Rumphius and his Ambonese Herbal, a series of unfortunate events
Whilst scientists have achieved undeniable successes over the centuries, many of them endured more than their fair share of disappointments, failures and disasters. Who deserves the title of most unfortunate scientist is still up for debate.
A good candidate would be, for example, the French astronomer Guillaume Le Gentil, who missed the Venus Transit twice. Or think of the British naturalist Alfred Wallace, who saw four years’ worth of collecting in the Amazon go up in flames from a lifeboat. Other contenders are the British palaeontologist Mary Anning, who watched in dismay as gentlemen invariably took credit for her discoveries, or the French chemist Antoine Lavoisier, who lost his head to the guillotine. Not to mention the continued disbelief endured by naturalists like Gregor Mendel, Ludwig Boltzmann and Ignaz Semmelweis. This list of unfortunate scientists also includes the name Georg Everhard Rumphius. The life of this rather unknown Hessian naturalist reads like a tragedy.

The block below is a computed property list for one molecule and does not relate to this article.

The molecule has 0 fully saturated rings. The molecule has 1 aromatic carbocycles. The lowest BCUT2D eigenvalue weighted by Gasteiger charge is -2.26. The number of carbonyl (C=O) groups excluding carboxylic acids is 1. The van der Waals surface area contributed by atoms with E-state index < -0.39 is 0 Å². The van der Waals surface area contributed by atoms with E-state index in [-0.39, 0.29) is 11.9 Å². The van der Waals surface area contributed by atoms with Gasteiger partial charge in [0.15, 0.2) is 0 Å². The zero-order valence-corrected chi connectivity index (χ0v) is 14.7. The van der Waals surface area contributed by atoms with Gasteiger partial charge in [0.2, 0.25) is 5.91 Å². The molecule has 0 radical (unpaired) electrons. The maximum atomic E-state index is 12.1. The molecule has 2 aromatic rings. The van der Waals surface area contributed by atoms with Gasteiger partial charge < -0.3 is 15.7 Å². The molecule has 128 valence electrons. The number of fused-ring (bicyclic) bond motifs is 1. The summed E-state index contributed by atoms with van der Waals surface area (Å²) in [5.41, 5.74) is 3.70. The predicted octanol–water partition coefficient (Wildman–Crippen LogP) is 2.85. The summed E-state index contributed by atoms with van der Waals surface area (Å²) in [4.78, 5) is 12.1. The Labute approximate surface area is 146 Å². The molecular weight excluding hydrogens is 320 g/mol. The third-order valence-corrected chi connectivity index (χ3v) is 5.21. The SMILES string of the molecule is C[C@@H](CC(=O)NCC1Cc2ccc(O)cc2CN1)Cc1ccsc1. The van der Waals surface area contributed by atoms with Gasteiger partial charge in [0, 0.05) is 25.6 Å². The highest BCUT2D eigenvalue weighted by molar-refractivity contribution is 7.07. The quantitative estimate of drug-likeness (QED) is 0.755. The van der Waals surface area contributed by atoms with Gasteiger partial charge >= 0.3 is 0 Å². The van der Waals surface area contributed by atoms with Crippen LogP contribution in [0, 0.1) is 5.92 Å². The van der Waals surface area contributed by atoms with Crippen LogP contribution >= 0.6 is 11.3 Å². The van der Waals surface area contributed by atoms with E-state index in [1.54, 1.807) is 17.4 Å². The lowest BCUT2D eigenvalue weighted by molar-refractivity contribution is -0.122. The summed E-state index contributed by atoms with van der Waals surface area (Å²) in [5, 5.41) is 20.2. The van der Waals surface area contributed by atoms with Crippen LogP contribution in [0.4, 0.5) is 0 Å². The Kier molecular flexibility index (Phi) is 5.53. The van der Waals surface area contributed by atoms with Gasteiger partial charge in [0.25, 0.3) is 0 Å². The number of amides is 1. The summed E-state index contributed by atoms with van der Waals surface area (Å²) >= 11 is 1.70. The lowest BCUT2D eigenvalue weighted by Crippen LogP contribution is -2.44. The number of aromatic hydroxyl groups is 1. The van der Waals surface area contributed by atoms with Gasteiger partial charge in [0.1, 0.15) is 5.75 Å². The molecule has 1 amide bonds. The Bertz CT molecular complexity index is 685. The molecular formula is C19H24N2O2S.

From an early age, disaster seemed to follow Rumphius around. As soon as he left his parental home in Wölfersheim, out of a self-proclaimed love of science, he was recruited to serve as cannon fodder in the Dutch-Portuguese War in Brazil. On his voyage to Brazil, the yacht De Swarte Raaf was damaged off the coast of Spain, and the young Rumphius was taken as a prisoner of war by the Portuguese. After several years of compulsory service in a foreign legion of the Portuguese army, he was discharged. Returning to Holland, he registered with the Dutch East India Company (VOC) to sail to the East. On the second day of Christmas 1652, Rumphius embarked on his journey to Batavia, and later onwards to his final destination, the island of Ambon, where he would stay until his death in 1702. Despite the fact that upon arrival in Batavia he was enlisted to fight in the Great Ambonese War, Rumphius' first years on the Moluccan island passed without any large mishaps. He worked his way up the army ranks and eventually managed to get a civilian position as a junior merchant and later as a merchant. This position allowed him to pursue his passion and study the flora and fauna of the Moluccas. But in 1670 fate strikes again. Due to glaucoma, Rumphius became incurably blind and he was forced to lay down his work. Fortunately, with the assistance of his wife Susanna and son Paul August and help from the East India Company he was able to continue his studies. Four years later, he was a blind witness to the worst natural disaster in the Moluccas of the seventeenth century, a terrible earthquake that cost the lives of more than 2,300 people, including his wife and two of his children. Nevertheless, Rumphius continued to work with Job-like patience on the completion of one of the most extensive botanical works of the seventeenth century: The Ambonese Herbal. This book also had its fair share of bad luck.